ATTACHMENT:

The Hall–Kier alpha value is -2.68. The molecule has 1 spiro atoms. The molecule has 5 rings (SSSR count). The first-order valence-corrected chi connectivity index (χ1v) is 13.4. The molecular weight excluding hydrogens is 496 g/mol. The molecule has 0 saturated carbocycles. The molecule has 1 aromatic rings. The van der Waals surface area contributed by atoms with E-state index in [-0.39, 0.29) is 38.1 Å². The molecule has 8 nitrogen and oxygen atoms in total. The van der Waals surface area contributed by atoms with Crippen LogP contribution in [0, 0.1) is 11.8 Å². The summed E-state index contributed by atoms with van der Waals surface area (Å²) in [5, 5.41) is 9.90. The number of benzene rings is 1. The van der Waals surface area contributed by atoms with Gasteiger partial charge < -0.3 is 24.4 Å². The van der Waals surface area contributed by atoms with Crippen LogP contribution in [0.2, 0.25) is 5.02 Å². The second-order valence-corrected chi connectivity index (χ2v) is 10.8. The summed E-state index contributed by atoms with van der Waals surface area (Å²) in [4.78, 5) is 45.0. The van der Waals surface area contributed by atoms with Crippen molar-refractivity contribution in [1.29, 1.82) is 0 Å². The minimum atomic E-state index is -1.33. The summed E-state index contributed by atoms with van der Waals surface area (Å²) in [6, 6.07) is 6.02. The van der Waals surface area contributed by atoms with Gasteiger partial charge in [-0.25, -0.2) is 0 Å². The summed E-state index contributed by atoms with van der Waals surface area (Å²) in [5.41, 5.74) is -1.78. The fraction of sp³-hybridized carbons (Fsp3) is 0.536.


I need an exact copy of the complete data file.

The Hall–Kier alpha value is -2.68. The molecule has 1 spiro atoms. The molecule has 5 rings (SSSR count). The first-order valence-corrected chi connectivity index (χ1v) is 13.4. The molecular weight excluding hydrogens is 496 g/mol. The molecule has 0 saturated carbocycles. The molecule has 1 aromatic rings. The van der Waals surface area contributed by atoms with E-state index in [-0.39, 0.29) is 38.1 Å². The molecule has 8 nitrogen and oxygen atoms in total. The van der Waals surface area contributed by atoms with Crippen LogP contribution in [0, 0.1) is 11.8 Å². The summed E-state index contributed by atoms with van der Waals surface area (Å²) in [5, 5.41) is 9.90. The number of benzene rings is 1. The van der Waals surface area contributed by atoms with Gasteiger partial charge < -0.3 is 24.4 Å². The van der Waals surface area contributed by atoms with Crippen LogP contribution in [0.2, 0.25) is 5.02 Å². The second-order valence-corrected chi connectivity index (χ2v) is 10.8. The summed E-state index contributed by atoms with van der Waals surface area (Å²) in [4.78, 5) is 45.0. The van der Waals surface area contributed by atoms with Crippen molar-refractivity contribution in [1.29, 1.82) is 0 Å². The minimum atomic E-state index is -1.33. The summed E-state index contributed by atoms with van der Waals surface area (Å²) in [6, 6.07) is 6.02. The van der Waals surface area contributed by atoms with Gasteiger partial charge in [-0.25, -0.2) is 0 Å². The summed E-state index contributed by atoms with van der Waals surface area (Å²) in [5.41, 5.74) is -1.78. The fraction of sp³-hybridized carbons (Fsp3) is 0.536.